Indispensable allies: US, NATO and UK Defence relations Contents

4The US and UK in NATO

The UK’s current contribution to NATO

66.Sir Adam Thomson estimated that the UK provides 12–14% of total NATO capability.116 The UK contributes £138 million to NATO a year (with an additional £96 million for providing 971 UK personnel to work in NATO).117 According to NATO, in 2018 the UK will provide 10% of the NATO common funded budgets and programmes (the fourth highest after the US, Germany and France).118 The UK hosts two NATO headquarters (MARCOM, the Maritime Command and ARRC, the Allied Rapid Reaction Corps),119 and also hosts NATO exercises.120 The UK commands one of the Enhanced Forward Presence battlegroups (in Estonia), providing roughly 800 personnel and contributes a squadron to the US-led battlegroup in Poland.121 Furthermore the UK also contributes assets and personnel for NATO missions and operations, including Resolute Support in Afghanistan, Enhanced Air Policing in Romania and the Standing Maritime Group in the Mediterranean.122 Both Franklin Kramer123 and Dr Martin Zapfe124 highlighted the importance of UK cyber capabilities, and the Secretary of State told us that the UK is taking a major leadership role in cyber-warfare in NATO.125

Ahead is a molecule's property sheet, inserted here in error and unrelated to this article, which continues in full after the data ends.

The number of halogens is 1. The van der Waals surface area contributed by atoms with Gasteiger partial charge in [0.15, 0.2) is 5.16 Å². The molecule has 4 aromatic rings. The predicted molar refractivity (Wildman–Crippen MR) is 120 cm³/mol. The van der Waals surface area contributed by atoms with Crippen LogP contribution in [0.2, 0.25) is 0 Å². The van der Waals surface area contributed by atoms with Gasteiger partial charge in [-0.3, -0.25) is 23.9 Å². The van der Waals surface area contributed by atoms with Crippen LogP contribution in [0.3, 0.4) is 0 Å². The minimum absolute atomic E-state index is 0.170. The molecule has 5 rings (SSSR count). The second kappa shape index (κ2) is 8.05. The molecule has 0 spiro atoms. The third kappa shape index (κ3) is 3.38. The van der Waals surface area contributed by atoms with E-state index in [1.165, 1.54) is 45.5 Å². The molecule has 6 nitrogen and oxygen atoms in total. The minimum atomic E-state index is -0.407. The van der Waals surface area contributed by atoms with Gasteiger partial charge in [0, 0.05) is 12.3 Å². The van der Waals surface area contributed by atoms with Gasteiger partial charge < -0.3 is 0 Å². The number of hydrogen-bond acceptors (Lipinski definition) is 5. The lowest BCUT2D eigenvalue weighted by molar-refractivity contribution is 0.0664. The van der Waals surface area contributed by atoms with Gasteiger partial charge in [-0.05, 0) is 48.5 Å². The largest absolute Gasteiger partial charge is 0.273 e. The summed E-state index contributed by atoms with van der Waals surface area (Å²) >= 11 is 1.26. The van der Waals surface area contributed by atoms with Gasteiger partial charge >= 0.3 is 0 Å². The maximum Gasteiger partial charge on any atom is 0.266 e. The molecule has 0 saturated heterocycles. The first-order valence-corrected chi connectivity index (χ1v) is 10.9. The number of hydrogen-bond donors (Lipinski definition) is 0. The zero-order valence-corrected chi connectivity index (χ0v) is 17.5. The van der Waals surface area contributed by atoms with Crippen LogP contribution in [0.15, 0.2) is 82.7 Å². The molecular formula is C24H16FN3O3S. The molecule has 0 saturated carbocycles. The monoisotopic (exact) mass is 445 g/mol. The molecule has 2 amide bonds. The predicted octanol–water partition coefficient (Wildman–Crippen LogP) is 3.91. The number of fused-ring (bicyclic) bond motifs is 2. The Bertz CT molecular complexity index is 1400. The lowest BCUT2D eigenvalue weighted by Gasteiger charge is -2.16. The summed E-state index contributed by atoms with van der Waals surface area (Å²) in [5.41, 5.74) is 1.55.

67.Evidence suggested that the UK provides a degree of credibility to, and therefore increases the deterrent effect of, the NATO Alliance. Elisabeth Braw told us that the UK had amongst the highest number of deployable and deployed soldiers in NATO.126 Dr Martin Zapfe told us that, whilst “resolve is hard to quantify or measure”, the fact that the UK is considered to be a “hard and credible ally” is particularly valuable in times of crisis.127 The UK is also one of three members of the Alliance to have nuclear capability, and is the only European member of the Alliance which commits its nuclear deterrent to the defence of NATO.128 Mr Miller told us that the UK’s nuclear deterrent plays a “unique and critical role”.129 Congressman Turner felt that the UK’s nuclear capability would be of increasing importance in the future: